A Gentleman in Moscow

A Gentleman in Moscow

by

Amor Towles

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Mikhail Fyodorovich Mindich (Mishka) Character Analysis

The Count’s best friend, whom he met at school and who keeps him company at the hotel. Even though they come from different class backgrounds (Mishka is not noble), they became fast friends when the Count rushed to Mishka’s aid in a schoolyard fight. Mishka is a poet, and at first he appears to be excited by the revolution and the Bolsheviks’ ascension to power because of what it might mean for the progression of poetry. However, over the course of the novel, he sees the negative effects that censorship has on the arts. When Mishka is asked to censor a volume of Chekhov’s letters he is editing, he has an outburst and rails against the Party. He is then arrested and sent to Siberia to work in a labor camp for a few years, but he returns to Moscow in secret in order to complete a new project. Gradually the oppression of the new society takes its toll on Mishka, and towards the end of the novel his lover, Katerina, informs the Count that Mishka has died. The Count also reveals after his death that Mishka had in fact written the poem for which the Count was imprisoned. They had agreed to publish it under the Count’s name because they knew that the Count’s punishment would be less harsh than Mishka’s, demonstrating the deep love and sacrifice that the Count maintained for his friend. Ultimately, Mishka is an example of a character who is unable to adapt to the changes in society around him, unlike the Count.

Mikhail Fyodorovich Mindich (Mishka) Quotes in A Gentleman in Moscow

The A Gentleman in Moscow quotes below are all either spoken by Mikhail Fyodorovich Mindich (Mishka) or refer to Mikhail Fyodorovich Mindich (Mishka) . For each quote, you can also see the other characters and themes related to it (each theme is indicated by its own dot and icon, like this one:
Imprisonment, Freedom, and Purpose Theme Icon
). Note: all page numbers and citation info for the quotes below refer to the Random House edition of A Gentleman in Moscow published in 2016.
Book 3, Antics, Antitheses, an Accident Quotes

Our churches, known the world over for their idiosyncratic beauty, for their brightly colored spires and improbable cupolas, we raze one by one. We topple the statues of old heroes and strip their names from the streets, as if they had been figments of our imagination. Our poets we either silence, or wait patiently for them to silence themselves.

Page Number: 290
Explanation and Analysis:

“Who would have imagined,” he said, “when you were sentenced to life in the Metropol all those years ago, that you had just become the luckiest man in all of Russia.”

Page Number: 292
Explanation and Analysis:

In 1916, Russia was a barbarian state. It was the most illiterate nation in Europe, with the majority of its population living in modified serfdom: tilling the fields with wooden plows, beating their wives by candlelight, collapsing on their benches drunk with vodka, and then waking at dawn to humble themselves before their icons. That is, living exactly as their forefathers had lived five hundred years before. Is it not possible that our reverence for all the statues and cathedrals and ancient institutions was precisely what was holding us back?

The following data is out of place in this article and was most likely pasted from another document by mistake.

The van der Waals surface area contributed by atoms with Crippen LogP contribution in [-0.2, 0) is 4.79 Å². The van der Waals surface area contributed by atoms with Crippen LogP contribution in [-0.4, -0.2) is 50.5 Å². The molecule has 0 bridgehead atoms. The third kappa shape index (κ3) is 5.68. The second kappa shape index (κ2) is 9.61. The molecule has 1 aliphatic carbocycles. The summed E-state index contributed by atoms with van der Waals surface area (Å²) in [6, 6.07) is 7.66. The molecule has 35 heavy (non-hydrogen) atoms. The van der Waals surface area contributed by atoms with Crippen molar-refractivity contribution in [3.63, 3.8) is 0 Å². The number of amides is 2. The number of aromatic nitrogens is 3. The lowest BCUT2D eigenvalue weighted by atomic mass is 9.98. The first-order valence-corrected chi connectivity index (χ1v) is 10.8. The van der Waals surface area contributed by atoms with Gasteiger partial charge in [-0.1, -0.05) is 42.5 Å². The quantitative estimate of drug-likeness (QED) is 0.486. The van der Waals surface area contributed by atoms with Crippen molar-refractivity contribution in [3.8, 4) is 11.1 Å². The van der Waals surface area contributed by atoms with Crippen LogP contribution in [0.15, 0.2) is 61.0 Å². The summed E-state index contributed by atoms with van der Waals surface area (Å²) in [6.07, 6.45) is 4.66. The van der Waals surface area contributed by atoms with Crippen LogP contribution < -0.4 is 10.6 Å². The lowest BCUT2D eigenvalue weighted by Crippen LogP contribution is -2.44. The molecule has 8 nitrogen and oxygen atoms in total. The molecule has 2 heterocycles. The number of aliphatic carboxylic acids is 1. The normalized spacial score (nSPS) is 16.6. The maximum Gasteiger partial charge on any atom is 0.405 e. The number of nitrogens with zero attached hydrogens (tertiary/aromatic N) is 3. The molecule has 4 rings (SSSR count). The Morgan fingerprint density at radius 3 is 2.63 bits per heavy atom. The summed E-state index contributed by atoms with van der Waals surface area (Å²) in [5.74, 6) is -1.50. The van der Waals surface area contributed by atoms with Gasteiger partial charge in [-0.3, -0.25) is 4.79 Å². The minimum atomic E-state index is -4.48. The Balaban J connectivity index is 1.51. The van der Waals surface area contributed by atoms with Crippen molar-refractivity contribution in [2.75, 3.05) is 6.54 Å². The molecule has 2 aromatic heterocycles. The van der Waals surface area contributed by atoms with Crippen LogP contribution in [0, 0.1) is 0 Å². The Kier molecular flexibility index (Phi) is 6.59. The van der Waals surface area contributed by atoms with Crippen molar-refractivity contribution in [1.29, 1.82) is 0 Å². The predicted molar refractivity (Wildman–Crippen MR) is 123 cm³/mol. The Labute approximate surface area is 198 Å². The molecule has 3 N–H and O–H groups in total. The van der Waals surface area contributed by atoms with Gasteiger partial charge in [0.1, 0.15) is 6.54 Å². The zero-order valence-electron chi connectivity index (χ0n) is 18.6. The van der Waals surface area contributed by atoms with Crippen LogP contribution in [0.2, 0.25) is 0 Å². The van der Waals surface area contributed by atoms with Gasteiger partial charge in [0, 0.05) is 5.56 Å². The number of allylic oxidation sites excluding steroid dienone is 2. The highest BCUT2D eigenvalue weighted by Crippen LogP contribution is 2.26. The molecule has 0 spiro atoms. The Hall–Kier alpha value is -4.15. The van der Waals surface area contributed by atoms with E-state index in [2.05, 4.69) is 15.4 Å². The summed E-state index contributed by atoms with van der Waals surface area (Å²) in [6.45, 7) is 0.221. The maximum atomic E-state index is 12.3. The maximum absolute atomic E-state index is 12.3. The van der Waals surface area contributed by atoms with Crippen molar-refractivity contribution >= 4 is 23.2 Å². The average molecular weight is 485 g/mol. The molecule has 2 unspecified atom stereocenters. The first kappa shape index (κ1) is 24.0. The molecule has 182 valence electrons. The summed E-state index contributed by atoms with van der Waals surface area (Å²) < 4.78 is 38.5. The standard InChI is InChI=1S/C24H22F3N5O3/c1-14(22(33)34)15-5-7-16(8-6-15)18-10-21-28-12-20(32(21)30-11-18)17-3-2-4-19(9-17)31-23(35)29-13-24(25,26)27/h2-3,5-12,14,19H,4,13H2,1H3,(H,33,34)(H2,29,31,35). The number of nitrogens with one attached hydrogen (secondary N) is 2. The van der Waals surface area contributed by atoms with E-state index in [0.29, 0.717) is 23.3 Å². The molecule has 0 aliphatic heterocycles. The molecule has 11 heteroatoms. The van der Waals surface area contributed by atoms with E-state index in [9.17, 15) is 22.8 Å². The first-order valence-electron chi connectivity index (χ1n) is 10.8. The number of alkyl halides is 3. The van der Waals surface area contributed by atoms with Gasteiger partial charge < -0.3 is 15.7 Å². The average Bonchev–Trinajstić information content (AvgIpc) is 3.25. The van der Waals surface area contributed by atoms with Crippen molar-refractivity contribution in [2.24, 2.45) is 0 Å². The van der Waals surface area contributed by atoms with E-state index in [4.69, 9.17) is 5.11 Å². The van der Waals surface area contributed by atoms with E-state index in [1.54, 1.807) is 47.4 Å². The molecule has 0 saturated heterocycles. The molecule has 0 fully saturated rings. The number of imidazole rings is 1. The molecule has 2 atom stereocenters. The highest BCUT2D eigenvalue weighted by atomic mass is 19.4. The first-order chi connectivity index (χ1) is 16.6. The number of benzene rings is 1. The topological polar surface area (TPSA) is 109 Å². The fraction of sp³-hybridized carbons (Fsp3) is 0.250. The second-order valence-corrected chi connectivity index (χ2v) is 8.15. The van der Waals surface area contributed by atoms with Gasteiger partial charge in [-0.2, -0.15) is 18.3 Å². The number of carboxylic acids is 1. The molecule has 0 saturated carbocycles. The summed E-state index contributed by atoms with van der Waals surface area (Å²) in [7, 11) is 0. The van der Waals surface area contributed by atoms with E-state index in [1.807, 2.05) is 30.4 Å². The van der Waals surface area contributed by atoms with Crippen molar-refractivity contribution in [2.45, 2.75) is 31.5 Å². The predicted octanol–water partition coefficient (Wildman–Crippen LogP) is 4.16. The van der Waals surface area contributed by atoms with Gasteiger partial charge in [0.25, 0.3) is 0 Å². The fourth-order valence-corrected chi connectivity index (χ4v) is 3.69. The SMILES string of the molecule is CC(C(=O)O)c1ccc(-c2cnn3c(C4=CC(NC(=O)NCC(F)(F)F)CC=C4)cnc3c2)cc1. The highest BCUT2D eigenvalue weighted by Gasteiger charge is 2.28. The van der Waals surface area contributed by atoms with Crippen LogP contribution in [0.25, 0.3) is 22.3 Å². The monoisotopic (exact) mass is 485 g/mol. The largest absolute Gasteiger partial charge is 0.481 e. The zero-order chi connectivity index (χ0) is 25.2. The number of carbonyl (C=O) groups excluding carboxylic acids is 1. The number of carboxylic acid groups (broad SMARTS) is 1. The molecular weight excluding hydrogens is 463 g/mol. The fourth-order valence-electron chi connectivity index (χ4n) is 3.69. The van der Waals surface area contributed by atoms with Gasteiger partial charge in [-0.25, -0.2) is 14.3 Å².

Page Number: 297
Explanation and Analysis:
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Mikhail Fyodorovich Mindich (Mishka) Character Timeline in A Gentleman in Moscow

The timeline below shows where the character Mikhail Fyodorovich Mindich (Mishka) appears in A Gentleman in Moscow. The colored dots and icons indicate which themes are associated with that appearance.
Book 1, Archaeologies
Change and Adaptation Theme Icon
Friendship, Family, and Love Theme Icon
...away by Arkady. Arkady explains that a gentleman (later revealed to be the Count’s friend Mishka) had knocked on the suite door of a Bolshevik Secretary. Mishka had been surprised to... (full context)
Friendship, Family, and Love Theme Icon
...to the lobby and points out the gentleman. The Count immediately recognizes Mikhail Fyodorovich Mindich (Mishka), who is like a brother to him even though they had very different upbringings. While... (full context)
Friendship, Family, and Love Theme Icon
The Count and Mishka (the Count’s nickname for Mikhail) retreat to the Count’s new room. Mishka notes that the... (full context)
Imprisonment, Freedom, and Purpose Theme Icon
Change and Adaptation Theme Icon
Friendship, Family, and Love Theme Icon
Chance, Luck, and Fate Theme Icon
Bolshevism and Class Struggle Theme Icon
Mishka thinks back to the summers when he would go to visit the Count’s family estate.... (full context)
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Friendship, Family, and Love Theme Icon
Mishka picks up a photo on the Count’s bookcase, which contains a picture of the Grand... (full context)
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Bolshevism and Class Struggle Theme Icon
Later in the evening, Mishka tells the Count about the upcoming congress of RAPP, the Russian Association of Proletarian writers.... (full context)
Change and Adaptation Theme Icon
Friendship, Family, and Love Theme Icon
The Count is glad to hear Mishka speak so passionately, because he always worried that Mishka was out of step with the... (full context)
Book 2, 1923, An Actress, an Apparition, an Apiary
Imprisonment, Freedom, and Purpose Theme Icon
...sense of survival, the Count dons his finest smoking jacket and heads downstairs to meet Mishka. (full context)
Chance, Luck, and Fate Theme Icon
One hour later, the Count sits in the hotel bar waiting for Mishka when he notices Anna once again, sitting with a “round-faced fellow with a receding hairline.”... (full context)
Bolshevism and Class Struggle Theme Icon
Mishka arrives in the bar, but explains that he can only stay for a drink, not... (full context)
Friendship, Family, and Love Theme Icon
Bolshevism and Class Struggle Theme Icon
Mishka describes a spontaneous poem recited by one of his favorite writers, Mayakovsky. Then, another writer,... (full context)
Friendship, Family, and Love Theme Icon
Mishka laughs and says that he will have to tell the Count’s joke to Katerina—another young... (full context)
Friendship, Family, and Love Theme Icon
Chance, Luck, and Fate Theme Icon
Half an hour later, Mishka leaves the bar. As the Count gets up, Audrius beckons him and gives him a... (full context)
Book 2, 1924, Anonymity
Imprisonment, Freedom, and Purpose Theme Icon
Bolshevism and Class Struggle Theme Icon
...leaves Nina to her work and decides to read the paper before his dinner with Mishka, but he is surprised by the repetitiveness of the newspaper. He thinks to himself that... (full context)
Imprisonment, Freedom, and Purpose Theme Icon
Change and Adaptation Theme Icon
Friendship, Family, and Love Theme Icon